The bank feeds within Xero are amazing. But for the big four banks it takes a few days to get them started. That means it is necessary for most new Xero users to import bank data when starting out.
If you know how to export data from your bank portal, you can review the Xero explanation of how to import bank transactions. Just remember, the best format is OFX. Use QIF or csv only if you cannot get OFX.
Here is where to get the best data from the big Australian banks.
In Accounts there is an Export tab. You can then select the account to export, time-frame and format.
The ANZ Bank has an export link on the first page when logging into the online banking. Just follow that and enter the details as below.
Commonwealth Bank of Australia
In the CBA, the export is done from the page where the transactions are shown. You cannot select a specific time-frame, but just have to show enough transactions to include the period you need.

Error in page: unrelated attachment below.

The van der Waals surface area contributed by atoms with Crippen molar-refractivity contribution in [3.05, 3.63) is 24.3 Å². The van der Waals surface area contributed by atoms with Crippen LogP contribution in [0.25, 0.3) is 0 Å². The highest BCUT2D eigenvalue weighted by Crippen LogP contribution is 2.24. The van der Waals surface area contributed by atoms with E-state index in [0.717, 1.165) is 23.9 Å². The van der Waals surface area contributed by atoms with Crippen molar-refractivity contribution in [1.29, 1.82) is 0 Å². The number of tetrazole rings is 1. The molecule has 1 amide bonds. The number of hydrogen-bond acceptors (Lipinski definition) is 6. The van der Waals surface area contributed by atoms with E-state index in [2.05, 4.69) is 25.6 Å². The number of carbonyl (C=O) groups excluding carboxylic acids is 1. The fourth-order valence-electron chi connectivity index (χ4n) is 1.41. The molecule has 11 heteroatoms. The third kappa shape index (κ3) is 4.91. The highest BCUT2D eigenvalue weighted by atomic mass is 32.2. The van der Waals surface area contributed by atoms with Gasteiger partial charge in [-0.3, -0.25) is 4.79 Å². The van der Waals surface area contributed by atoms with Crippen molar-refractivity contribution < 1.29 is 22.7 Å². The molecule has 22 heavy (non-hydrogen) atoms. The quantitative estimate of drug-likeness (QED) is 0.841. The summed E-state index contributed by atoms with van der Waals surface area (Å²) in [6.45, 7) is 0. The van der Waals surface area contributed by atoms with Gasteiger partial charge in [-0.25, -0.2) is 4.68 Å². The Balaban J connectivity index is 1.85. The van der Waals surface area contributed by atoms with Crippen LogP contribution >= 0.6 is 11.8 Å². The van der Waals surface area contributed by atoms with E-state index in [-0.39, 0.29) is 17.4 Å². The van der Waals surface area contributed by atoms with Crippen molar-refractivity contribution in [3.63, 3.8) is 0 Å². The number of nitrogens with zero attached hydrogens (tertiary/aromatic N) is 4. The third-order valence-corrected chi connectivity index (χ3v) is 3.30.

Importing the OFX file into Xero should eliminate any duplicates statement lines. You might still have to delete some statement lines from before your conversion date.
The NAB has a multi-step process. You have to filter for the correct time-frame first.
When you select the date range, make sure the correct account is selected.
The last step is the actual export.
Only QIF files can be exported from NAB, so it is especially important to get the dates right.
Preparation for Import into Xero
I find it easiest to save the exported file onto the desktop of your computer. If you do it for multiple bank accounts, you might want to rename the files so that you know which one is which during the import.
See the Xero Helpcentre for details on how to import bank transactions.
Always reconcile your imported bank statements with an actual bank statement from your bank. While automation is great, it does go wrong sometimes, so a quick double check whether the balance in Xero matches your actual bank balance is worth while.